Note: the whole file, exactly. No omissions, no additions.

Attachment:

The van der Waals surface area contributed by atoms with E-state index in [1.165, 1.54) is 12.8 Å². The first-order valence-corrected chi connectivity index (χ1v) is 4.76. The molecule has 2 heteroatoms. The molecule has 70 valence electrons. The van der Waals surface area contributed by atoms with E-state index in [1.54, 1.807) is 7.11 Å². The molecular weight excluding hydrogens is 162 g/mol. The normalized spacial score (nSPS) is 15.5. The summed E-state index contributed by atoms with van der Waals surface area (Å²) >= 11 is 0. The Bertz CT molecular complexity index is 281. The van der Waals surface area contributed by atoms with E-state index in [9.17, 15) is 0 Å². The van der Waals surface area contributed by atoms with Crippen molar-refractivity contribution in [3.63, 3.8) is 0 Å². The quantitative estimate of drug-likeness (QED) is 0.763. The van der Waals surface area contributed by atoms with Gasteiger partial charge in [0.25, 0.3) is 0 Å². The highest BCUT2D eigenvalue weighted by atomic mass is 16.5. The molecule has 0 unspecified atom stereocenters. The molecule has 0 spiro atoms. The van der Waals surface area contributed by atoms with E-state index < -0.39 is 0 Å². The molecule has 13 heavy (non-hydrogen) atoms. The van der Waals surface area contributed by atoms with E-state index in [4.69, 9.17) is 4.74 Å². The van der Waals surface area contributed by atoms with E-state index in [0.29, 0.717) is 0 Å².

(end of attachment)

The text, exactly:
The van der Waals surface area contributed by atoms with E-state index in [1.165, 1.54) is 12.8 Å². The first-order valence-corrected chi connectivity index (χ1v) is 4.76. The molecule has 2 heteroatoms. The molecule has 70 valence electrons. The van der Waals surface area contributed by atoms with E-state index in [1.54, 1.807) is 7.11 Å². The molecular weight excluding hydrogens is 162 g/mol. The normalized spacial score (nSPS) is 15.5. The summed E-state index contributed by atoms with van der Waals surface area (Å²) >= 11 is 0. The Bertz CT molecular complexity index is 281. The van der Waals surface area contributed by atoms with E-state index in [9.17, 15) is 0 Å². The van der Waals surface area contributed by atoms with Crippen molar-refractivity contribution in [3.63, 3.8) is 0 Å². The quantitative estimate of drug-likeness (QED) is 0.763. The van der Waals surface area contributed by atoms with Gasteiger partial charge in [0.25, 0.3) is 0 Å². The highest BCUT2D eigenvalue weighted by atomic mass is 16.5. The molecule has 0 unspecified atom stereocenters. The molecule has 0 spiro atoms. The van der Waals surface area contributed by atoms with E-state index < -0.39 is 0 Å². The molecule has 13 heavy (non-hydrogen) atoms. The van der Waals surface area contributed by atoms with E-state index in [4.69, 9.17) is 4.74 Å². The van der Waals surface area contributed by atoms with E-state index in [0.29, 0.717) is 0 Å².